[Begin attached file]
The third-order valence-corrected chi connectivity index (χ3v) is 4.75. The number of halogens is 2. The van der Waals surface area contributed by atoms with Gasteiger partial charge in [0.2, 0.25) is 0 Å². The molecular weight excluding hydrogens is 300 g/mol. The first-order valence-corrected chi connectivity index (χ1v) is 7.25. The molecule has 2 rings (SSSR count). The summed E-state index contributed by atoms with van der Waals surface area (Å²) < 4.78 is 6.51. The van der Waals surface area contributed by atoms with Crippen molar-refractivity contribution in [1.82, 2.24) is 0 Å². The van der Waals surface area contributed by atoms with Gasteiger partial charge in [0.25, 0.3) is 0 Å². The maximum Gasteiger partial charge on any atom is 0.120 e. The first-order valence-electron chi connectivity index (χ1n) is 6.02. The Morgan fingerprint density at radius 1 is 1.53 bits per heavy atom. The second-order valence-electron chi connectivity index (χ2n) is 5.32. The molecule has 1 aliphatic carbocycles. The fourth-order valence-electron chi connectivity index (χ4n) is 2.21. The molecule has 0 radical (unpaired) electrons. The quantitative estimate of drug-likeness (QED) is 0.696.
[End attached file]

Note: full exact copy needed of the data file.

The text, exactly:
The third-order valence-corrected chi connectivity index (χ3v) is 4.75. The number of halogens is 2. The van der Waals surface area contributed by atoms with Gasteiger partial charge in [0.2, 0.25) is 0 Å². The molecular weight excluding hydrogens is 300 g/mol. The first-order valence-corrected chi connectivity index (χ1v) is 7.25. The molecule has 2 rings (SSSR count). The summed E-state index contributed by atoms with van der Waals surface area (Å²) < 4.78 is 6.51. The van der Waals surface area contributed by atoms with Crippen molar-refractivity contribution in [1.82, 2.24) is 0 Å². The van der Waals surface area contributed by atoms with Gasteiger partial charge in [0.25, 0.3) is 0 Å². The maximum Gasteiger partial charge on any atom is 0.120 e. The first-order valence-electron chi connectivity index (χ1n) is 6.02. The Morgan fingerprint density at radius 1 is 1.53 bits per heavy atom. The second-order valence-electron chi connectivity index (χ2n) is 5.32. The molecule has 1 aliphatic carbocycles. The fourth-order valence-electron chi connectivity index (χ4n) is 2.21. The molecule has 0 radical (unpaired) electrons. The quantitative estimate of drug-likeness (QED) is 0.696.